Drought

Molly Messick / StateImpact

Some of Idaho’s most fertile farm ground has been hit by the drought that’s crippling crops nationwide.  Farmers who have deep wells and irrigation are faring well.  Those who don’t aren’t.  It’s one indication of the very different economics of dry-land and irrigated farming.

drought, field, agriculture
Molly Messick / Boise State Public Radio

In Idaho’s arid, high desert, the drought has a mixed effect.  There’s a big divide between farmers with deep wells and irrigation, and those without.

Hans Hayden is a rare find: a talkative farmer.  He likes to explain things.  But when it comes to the wheat he planted this spring, there’s not much to say.  This field needed rain it didn’t get. 

The drought that hit the West from 2000-2004 is not only the worst in 800 years, but it could be the new “normal”. That’s according to new research in the journal Nature Geoscience.

You’d have to go back to the middle ages to find a period as dry as 2000-2004 in the American West.

Snowpack decreased. Crop productivity in much of the west went down by 5-percent.

And that’s not the worst of it, the researchers say.

Anna King / Northwest news Network

Drought that’s sizzling the rest of the nation has largely left the Northwest states alone. Furthermore, the Midwest’s farmers’ misfortune is actually benefiting farmers here.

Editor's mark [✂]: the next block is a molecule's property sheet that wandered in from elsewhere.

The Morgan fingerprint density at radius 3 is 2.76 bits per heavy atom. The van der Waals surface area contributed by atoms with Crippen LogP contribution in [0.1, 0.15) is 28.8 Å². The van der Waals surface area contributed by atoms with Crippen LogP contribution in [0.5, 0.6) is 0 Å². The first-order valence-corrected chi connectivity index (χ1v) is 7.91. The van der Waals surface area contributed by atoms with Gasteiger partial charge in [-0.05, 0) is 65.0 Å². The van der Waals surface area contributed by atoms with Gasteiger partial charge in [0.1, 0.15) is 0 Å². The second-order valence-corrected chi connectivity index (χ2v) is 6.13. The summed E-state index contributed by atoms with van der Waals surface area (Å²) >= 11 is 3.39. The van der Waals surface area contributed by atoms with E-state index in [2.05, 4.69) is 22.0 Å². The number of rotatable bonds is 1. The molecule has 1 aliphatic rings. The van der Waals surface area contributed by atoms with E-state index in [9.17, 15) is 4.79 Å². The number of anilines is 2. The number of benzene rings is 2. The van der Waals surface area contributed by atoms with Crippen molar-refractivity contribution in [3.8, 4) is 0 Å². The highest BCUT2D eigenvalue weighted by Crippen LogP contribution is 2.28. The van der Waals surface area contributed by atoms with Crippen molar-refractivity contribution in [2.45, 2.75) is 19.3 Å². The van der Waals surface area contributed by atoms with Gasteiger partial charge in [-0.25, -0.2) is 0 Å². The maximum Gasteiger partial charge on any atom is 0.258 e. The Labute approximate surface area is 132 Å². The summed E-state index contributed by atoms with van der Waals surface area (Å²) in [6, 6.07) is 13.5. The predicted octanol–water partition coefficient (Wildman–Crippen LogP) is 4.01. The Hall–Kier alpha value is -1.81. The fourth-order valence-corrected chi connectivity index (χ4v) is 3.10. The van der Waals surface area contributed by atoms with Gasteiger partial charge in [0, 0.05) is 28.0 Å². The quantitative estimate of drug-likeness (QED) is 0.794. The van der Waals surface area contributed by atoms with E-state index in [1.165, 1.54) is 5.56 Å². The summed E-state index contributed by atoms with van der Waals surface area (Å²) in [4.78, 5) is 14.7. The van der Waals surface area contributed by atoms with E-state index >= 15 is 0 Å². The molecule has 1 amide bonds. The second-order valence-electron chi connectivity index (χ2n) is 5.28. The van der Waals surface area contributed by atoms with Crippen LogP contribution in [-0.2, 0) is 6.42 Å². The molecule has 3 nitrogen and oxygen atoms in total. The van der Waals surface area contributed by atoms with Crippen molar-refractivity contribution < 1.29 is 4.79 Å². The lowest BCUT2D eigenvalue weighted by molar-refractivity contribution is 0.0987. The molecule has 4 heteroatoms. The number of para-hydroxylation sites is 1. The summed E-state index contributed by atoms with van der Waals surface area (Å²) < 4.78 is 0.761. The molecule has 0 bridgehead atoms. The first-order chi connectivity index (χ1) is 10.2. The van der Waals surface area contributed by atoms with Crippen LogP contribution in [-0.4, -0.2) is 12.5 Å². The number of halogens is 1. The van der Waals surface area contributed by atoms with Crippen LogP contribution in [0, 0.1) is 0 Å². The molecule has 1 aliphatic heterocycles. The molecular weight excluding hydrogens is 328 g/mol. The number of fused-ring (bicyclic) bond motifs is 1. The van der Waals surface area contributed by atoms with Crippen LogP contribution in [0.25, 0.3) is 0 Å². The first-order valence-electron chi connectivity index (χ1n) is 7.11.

That’s because grain prices are going up due to the Heartland’s decimated yields. Meanwhile, many Northwest farmers crops are above average.

Todd Ray is the owner of 10 New Holland tractor dealerships in Washington and Oregon. He says Northwest farmers may be doing better than the rest of the country, but they still have to think about high input costs –- like gas, tires and fertilizer.

Drought Could Have Mixed Impacts On Idaho Farmers

Jul 24, 2012
Molly Messick / StateImpact Idaho

The drought that’s gripped much of the country is hurting farmers from Texas to North Dakota. And here in Idaho, the effects of drought could be mixed for farmers and consumers.

Take your average grocery bill. Expect it to go up because of the drought says Paul Paterson.  The agriculture economist with the University of Idaho says the decimation of Midwestern crops like corn and wheat will increase the cost of most processed foods.

Dry Conditions For Idaho’s Dryland Farmers

May 30, 2012
Molly Messick / StateImpact Idaho

Last year, farmers and ranchers in southeast Idaho had a hard time getting crops in the ground because of persistent wet weather.  This year they’re facing the opposite problem, as weeks have passed without substantial rainfall.

University of Idaho agricultural economist Paul Patterson says irrigated areas in the region are faring well because of water left in storage from last year.  But dryland farmers, whose croplands aren’t irrigated, are less fortunate.  Those south of the Snake River in Power, Bannock and Oneida Counties appear to be hardest hit.

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